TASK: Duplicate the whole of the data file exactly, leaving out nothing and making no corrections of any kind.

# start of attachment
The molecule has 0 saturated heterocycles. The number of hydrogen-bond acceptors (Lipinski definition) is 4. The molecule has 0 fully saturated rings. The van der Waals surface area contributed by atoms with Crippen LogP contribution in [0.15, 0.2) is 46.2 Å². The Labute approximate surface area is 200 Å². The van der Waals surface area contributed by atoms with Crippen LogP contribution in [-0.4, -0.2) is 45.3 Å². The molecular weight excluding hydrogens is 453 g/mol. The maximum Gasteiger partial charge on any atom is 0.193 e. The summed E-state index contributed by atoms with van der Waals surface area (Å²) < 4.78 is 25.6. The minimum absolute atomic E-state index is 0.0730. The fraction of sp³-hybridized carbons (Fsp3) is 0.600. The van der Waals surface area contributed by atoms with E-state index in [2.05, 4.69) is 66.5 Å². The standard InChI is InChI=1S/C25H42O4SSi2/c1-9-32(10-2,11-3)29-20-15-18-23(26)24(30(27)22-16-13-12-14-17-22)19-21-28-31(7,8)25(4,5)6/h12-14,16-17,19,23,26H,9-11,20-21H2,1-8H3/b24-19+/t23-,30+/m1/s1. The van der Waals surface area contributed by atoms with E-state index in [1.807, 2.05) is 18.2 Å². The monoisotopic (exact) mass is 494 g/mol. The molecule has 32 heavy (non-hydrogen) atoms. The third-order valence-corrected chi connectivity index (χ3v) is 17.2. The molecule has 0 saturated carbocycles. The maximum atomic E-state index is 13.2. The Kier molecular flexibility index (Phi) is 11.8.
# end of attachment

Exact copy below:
The molecule has 0 saturated heterocycles. The number of hydrogen-bond acceptors (Lipinski definition) is 4. The molecule has 0 fully saturated rings. The van der Waals surface area contributed by atoms with Crippen LogP contribution in [0.15, 0.2) is 46.2 Å². The Labute approximate surface area is 200 Å². The van der Waals surface area contributed by atoms with Crippen LogP contribution in [-0.4, -0.2) is 45.3 Å². The molecular weight excluding hydrogens is 453 g/mol. The maximum Gasteiger partial charge on any atom is 0.193 e. The summed E-state index contributed by atoms with van der Waals surface area (Å²) < 4.78 is 25.6. The minimum absolute atomic E-state index is 0.0730. The fraction of sp³-hybridized carbons (Fsp3) is 0.600. The van der Waals surface area contributed by atoms with E-state index in [2.05, 4.69) is 66.5 Å². The standard InChI is InChI=1S/C25H42O4SSi2/c1-9-32(10-2,11-3)29-20-15-18-23(26)24(30(27)22-16-13-12-14-17-22)19-21-28-31(7,8)25(4,5)6/h12-14,16-17,19,23,26H,9-11,20-21H2,1-8H3/b24-19+/t23-,30+/m1/s1. The van der Waals surface area contributed by atoms with E-state index in [1.807, 2.05) is 18.2 Å². The monoisotopic (exact) mass is 494 g/mol. The molecule has 32 heavy (non-hydrogen) atoms. The third-order valence-corrected chi connectivity index (χ3v) is 17.2. The molecule has 0 saturated carbocycles. The maximum atomic E-state index is 13.2. The Kier molecular flexibility index (Phi) is 11.8.